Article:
But Wees was hooked. Next he performed at Truckee Book & Bean’s open mic night, and kept returning to Trio, too. At first he played cover tunes — Wilco, Ryan Adams, and Johnny Cash. Then he started writing his own songs.

‘I wanted to get out and play because I liked writing songs,’ Wees said. ‘I’m a big fan of singer/songwriters — my favorite artist is [Wilco frontman] Jeff Tweedy. It’s really fun to create something that people will like.’

Wees formed an alt-country cover band called Uncle Rico that played a few shows at the Cottonwood. But the songs he was writing were all children’s songs.

‘I’m kind of a big kid at heart anyways. I would drop my daughter off at preschool and I liked to interact with the kids, to get down on their level,’ Wees said. ‘The songs were coming out of me pretty quickly and I enjoyed writing them.’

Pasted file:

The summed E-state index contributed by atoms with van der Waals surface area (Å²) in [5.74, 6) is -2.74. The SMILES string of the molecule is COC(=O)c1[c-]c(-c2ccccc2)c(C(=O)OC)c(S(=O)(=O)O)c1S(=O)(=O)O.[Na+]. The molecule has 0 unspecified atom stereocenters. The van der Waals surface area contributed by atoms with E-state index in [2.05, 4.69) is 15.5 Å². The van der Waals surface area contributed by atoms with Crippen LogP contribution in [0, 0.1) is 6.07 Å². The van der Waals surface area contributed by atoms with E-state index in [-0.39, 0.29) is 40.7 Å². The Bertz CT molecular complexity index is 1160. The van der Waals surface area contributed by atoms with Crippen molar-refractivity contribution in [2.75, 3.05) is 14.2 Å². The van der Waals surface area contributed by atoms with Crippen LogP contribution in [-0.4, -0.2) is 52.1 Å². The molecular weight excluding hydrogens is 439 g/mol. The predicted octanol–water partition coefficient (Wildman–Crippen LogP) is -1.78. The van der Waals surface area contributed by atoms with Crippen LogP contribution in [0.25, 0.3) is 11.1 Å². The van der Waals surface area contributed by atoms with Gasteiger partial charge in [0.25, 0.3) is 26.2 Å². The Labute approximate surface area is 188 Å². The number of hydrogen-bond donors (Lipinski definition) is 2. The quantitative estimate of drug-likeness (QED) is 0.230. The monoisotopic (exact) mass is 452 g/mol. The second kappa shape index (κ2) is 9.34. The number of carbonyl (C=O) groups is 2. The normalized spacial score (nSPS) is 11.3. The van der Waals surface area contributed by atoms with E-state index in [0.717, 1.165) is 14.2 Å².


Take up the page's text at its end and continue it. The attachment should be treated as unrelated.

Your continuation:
Wees’s big break came one day last winter when he was singing at home in front of a group of friends, which happened to include Caroline Ross, director of the Squaw Valley Village Neighborhood Company. She invited him to perform at the Village’s Easter celebrations. It was his first paying gig, and a turning point.

‘Before, I thought I should find a nine-to-five job, but I was letting that idea go more,’ said Wees, who stays at home two days a week with his kids while his wife works full-time. ‘After that show, my focus was on music.’